Evansville Mayor Lloyd Winnecke announces the city has reached a final development agreement to build the new hotel downtown. It's taken more than two years to get to this point but one city council member says leaders need more time to review the plans before approving the financing of the $74 million project.
At the end of The Centre's long hallway on the second floor and behind the black curtains is a bridge to nowhere.
But down below, Evansville mayor Lloyd Winnecke announces the plans to turn it into a bridge to somewhere.
"I am pleased and excited to announce a major milestone in the process to build a new convention hotel in downtown Evansville," Mayor Winnecke said. "It's not over and, in many ways, it's just beginning."
Standing on the cracked concrete slab of where the former Executive Inn once stood, city leaders smile. They smile because the city and the developer reached a final development agreement for a new hotel more than two years after the old hotel came down.
"It looks like a beautiful structure," Councilman Jonathan Weaver said. "It will compliment everything already here. Yea, it's been a long time but in the long run it will be worth it."
"There's a corner of the city that thinks that we don't deserve this," Mayor Winnecke said. "I would argue that we do deserve it. We do deserve to be recognized by the rest of the state and the region."
The city would contribute $37.5 million toward the $74 million total cost of the project. The developer, HCW out of Branson, MO., will pay the rest. The project includes a Hilton Double Tree branded hotel featuring 253 rooms. Plans also call for 70 luxury hotels, a parking garage, improvements in infrastructure and plenty of retail space.
But Mayor Winnecke says a rise in property taxes and tax abatements for the developer are not part of the plan. The construction of a new hotel, officials say, will help the city to re-capture the convention and tourism revenue that's disappeared after the Executive Inn was torn down.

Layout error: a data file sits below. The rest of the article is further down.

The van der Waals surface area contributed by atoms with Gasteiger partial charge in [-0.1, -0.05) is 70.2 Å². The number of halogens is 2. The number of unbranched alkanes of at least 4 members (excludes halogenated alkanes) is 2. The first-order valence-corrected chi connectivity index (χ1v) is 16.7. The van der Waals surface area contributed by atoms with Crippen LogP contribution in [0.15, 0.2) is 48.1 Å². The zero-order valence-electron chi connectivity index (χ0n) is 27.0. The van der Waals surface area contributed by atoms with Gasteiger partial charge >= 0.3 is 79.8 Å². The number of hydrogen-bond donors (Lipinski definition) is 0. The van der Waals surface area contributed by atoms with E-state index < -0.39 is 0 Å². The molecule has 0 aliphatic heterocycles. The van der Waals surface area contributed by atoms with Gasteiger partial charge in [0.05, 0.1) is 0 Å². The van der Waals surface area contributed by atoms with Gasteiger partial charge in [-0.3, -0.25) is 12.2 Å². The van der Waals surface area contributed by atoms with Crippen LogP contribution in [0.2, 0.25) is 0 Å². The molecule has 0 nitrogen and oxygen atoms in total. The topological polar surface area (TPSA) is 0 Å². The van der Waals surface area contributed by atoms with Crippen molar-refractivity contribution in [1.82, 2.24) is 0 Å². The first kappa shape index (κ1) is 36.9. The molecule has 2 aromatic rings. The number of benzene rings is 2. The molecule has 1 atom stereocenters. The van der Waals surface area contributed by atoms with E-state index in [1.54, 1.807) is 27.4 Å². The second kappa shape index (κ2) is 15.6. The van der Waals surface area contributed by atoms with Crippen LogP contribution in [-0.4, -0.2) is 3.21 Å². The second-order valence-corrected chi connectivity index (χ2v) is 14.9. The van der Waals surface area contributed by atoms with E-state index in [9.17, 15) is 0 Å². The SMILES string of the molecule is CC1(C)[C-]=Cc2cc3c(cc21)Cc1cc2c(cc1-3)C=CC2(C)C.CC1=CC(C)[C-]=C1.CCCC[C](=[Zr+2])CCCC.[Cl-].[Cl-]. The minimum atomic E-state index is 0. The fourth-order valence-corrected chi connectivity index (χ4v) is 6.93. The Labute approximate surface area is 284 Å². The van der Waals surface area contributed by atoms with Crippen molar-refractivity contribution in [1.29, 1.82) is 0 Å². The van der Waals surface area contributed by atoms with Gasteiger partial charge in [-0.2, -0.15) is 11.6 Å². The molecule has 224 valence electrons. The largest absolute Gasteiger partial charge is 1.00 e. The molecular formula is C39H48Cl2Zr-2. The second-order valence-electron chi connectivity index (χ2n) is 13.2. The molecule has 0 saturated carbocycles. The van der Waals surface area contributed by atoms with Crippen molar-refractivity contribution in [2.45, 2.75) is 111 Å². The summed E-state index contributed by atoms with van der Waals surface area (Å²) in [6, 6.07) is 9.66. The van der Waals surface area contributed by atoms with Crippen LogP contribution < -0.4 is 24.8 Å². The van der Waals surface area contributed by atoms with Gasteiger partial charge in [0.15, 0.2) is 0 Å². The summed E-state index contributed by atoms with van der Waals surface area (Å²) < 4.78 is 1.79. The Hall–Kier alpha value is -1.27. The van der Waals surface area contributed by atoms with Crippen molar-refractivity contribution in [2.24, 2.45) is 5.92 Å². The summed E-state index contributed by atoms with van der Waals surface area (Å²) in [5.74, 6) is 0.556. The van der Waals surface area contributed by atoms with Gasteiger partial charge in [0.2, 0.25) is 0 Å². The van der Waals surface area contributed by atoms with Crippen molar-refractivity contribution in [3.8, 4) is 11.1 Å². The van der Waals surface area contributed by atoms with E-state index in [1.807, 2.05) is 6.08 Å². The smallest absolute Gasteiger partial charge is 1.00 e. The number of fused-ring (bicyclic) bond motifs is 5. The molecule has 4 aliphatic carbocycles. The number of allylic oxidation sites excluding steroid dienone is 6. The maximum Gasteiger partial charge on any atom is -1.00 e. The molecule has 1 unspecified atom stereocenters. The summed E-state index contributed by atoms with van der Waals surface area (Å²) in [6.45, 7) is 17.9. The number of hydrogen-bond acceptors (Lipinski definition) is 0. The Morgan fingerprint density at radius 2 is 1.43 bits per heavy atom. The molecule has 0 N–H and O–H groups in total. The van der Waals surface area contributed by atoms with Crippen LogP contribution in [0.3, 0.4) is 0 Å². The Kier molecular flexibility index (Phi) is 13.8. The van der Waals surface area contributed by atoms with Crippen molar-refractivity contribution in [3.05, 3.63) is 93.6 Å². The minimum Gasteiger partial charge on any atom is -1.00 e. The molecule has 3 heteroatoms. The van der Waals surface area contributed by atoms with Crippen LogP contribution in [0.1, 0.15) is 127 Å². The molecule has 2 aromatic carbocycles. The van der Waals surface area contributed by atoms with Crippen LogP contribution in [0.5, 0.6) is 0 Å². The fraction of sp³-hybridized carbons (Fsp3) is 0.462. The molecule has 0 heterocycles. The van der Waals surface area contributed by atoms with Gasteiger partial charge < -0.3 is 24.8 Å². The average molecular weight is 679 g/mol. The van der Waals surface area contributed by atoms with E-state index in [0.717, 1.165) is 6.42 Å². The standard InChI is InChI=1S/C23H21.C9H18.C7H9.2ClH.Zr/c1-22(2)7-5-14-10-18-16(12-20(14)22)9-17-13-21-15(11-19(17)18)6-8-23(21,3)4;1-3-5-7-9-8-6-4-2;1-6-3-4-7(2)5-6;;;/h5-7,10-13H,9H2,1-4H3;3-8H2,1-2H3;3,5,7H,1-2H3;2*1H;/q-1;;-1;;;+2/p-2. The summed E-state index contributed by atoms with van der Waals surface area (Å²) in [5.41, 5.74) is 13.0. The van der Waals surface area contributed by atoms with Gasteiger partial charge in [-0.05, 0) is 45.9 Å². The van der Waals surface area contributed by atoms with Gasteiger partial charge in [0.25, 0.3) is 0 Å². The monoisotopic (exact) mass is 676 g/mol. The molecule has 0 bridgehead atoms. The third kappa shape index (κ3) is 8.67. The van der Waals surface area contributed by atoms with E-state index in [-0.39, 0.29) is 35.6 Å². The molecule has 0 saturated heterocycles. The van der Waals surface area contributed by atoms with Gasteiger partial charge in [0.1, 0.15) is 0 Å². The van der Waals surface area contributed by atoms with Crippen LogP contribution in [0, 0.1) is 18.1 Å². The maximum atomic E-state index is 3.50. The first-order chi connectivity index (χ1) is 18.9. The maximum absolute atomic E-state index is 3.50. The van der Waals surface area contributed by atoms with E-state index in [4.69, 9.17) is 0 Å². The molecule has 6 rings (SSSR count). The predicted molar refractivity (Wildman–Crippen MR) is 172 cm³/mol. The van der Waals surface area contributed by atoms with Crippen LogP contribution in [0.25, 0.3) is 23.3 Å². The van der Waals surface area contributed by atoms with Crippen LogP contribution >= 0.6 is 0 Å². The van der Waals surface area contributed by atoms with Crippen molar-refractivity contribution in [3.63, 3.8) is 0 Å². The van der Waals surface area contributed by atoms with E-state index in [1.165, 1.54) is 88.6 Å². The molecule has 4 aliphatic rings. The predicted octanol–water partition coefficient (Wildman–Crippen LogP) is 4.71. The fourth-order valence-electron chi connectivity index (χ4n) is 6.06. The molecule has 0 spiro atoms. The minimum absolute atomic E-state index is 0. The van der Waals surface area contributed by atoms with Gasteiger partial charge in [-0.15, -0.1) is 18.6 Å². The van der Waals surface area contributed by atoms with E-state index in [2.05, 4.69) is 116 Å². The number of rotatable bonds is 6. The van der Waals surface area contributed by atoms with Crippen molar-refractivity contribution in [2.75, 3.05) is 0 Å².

If the project receives approval and funding, officials could break ground later this year.
Here's a timeline of where things go from here. The final development agreement must be approved by the Redevelopment Commission. That could happen at a special session scheduled for this Thursday. The plan will be presented to the city council next Monday, August 12th. The city council could approve the hotel's financing at it's meeting on August 26th. But the quick schedule isn't sitting well with one city councilmember and he says for good reason.
Councilman John Friend, the finance chair of the Evansville City Council, says he needs more time to review the extensive and expensive plans.
And he says he's not the only one.
While Friend is in full support of a downtown hotel, he wants up to 30 days to review the plans so he, as a certified accountant and finance chair, can review and properly examine the potential financing for the project. Friend says he merely wants to do his due diligence.
The timeline for approval comes at a bad time, Friend says, because he's in the middle of preparing for budget hearings later this month.
"I'm supporting the administration going forward on this," Councilman Friend said. "I'm not going to be a buzz kill. I'm not going to do that. I'm going to look at it from a financial standpoint and we need that time. It seems like the reasonable thing to do."
Friend says he's prepared to hold the hotel financing plans in committees before the August 26th meeting. Friend also added the city hasn't had it's most recent audit from the Indiana State Board of Accounts which he says is important in determining the amount of money available.
Mayor Winnecke says he's disappointed in Councilman Friend's sentiments but Winnecke hopes to reconcile their differences in the coming days and weeks.